She looked at me and said "you're carrying, aren't you?".
I looked down at a light rain jacket over a T shirt, and couldn't see the form of a holster or anything so I asked, "how can you tell".
She said, "you carry yourself differently, there's a different look in your eyes. I've seen that look when you work but not when you socialize". She chuckled . . . "It's a little scary".
She thought about and replied. "It's daylight, we're in a park with other people, why?" It wasn't spoken with incrimination, simply curiosity.
Individually, collectively I believe it's a right of mine, as a law abiding citizen, whether I am a LEO or not, male or female, large or small. That being the right to protect my body and my interests for which I've toiled. And I would defend with each breath, against any interference with that liberty on which our country was founded.
The Founding Fathers did not give us that right, they simply affirmed us that right, one over our own bodies and minds that was God given long ago. But with the right comes obligation and responsibility. Our country was not founded on the principle that government would take care of our every need, including protecting us at every instance. To have the law enforcement power to achieve that alludes to an Orwellian world I would not wish to live in.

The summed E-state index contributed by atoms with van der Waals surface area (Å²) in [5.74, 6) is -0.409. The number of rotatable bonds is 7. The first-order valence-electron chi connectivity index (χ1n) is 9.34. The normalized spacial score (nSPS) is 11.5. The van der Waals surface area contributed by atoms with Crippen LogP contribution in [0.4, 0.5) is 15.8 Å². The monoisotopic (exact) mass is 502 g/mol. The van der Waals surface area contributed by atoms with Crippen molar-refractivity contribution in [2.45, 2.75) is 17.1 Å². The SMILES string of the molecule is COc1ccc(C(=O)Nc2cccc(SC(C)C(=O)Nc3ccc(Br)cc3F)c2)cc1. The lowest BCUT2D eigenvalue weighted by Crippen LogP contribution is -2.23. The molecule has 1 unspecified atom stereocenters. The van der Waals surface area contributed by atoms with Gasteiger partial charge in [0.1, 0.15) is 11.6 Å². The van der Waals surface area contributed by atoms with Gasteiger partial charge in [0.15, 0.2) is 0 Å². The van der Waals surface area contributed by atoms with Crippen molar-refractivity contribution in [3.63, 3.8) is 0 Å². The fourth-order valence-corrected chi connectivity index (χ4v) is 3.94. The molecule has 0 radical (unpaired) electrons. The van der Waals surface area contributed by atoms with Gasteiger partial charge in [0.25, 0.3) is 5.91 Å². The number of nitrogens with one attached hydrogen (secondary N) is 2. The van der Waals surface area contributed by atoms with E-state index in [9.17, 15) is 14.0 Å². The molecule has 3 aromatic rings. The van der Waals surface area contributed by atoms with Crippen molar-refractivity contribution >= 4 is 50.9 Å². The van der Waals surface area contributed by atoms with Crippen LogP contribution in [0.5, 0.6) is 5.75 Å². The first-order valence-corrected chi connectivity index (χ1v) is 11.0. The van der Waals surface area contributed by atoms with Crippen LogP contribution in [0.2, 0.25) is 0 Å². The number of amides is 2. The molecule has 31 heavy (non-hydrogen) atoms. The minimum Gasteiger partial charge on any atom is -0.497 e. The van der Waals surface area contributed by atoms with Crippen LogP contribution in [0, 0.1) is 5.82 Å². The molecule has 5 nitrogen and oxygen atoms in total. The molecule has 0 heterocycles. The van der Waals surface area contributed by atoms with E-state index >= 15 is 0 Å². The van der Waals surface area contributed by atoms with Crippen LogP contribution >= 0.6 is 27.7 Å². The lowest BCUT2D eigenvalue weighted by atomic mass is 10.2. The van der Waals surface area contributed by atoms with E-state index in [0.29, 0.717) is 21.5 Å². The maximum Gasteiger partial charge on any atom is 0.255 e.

I carry because I am empowered with not just the right, but the duty to take care of myself. I am sovereign in my protection of myself, charged with that moral duty and supported by the Second Amendment and the steady hand that holds the grip. It is a decision that I alone make, to carry responsibly, to be proficient, to be sure. I can no more imagine giving that up, than the sibilant intake of breath as I squeeze the trigger.
Then there is simply the sheer love I have for that which is history, of the acts of courage that defined men's freedom, of the mechanical workings of objects which support self sufficiency and strength. Planes, trains, steam engines, old tools, and yes, the gun. There's an attraction to old tools and old machines, the human values they represent. Nothing that withstands history gets built without brilliance of design, a laboring effort and the dreams of man.
Some say a gun is a killing instrument. Man is a killing instrument. The gun is only a tool, from which we have the pure mechanical force which can keep one alive or take a life. As a tool it is as weak or as strong as he or she who hold its, as good or as bad as the collective soul that keeps it in working order. The guns I own are defenders of good, soldier's weapons, officer's weapons, my weapons.
As a female, I am by most cultures considered weak, yet my will to survive is born out by a life that most would have shied away from. That strength, that utter potency of the will to live is instilled in some things more than others, and in my old weapons I can feel it. Taking that, holding one in my hand, feeling the power and the recoil shudder through me is empowering. Using my own will and ability to place the precision of liberty onto a small piece of paper, it's history. That of the past, that of my continued future. I shoot, be it for sport, for duty, or simply in practice of that which I hope never to have to encounter. I am ready. Tools in hand.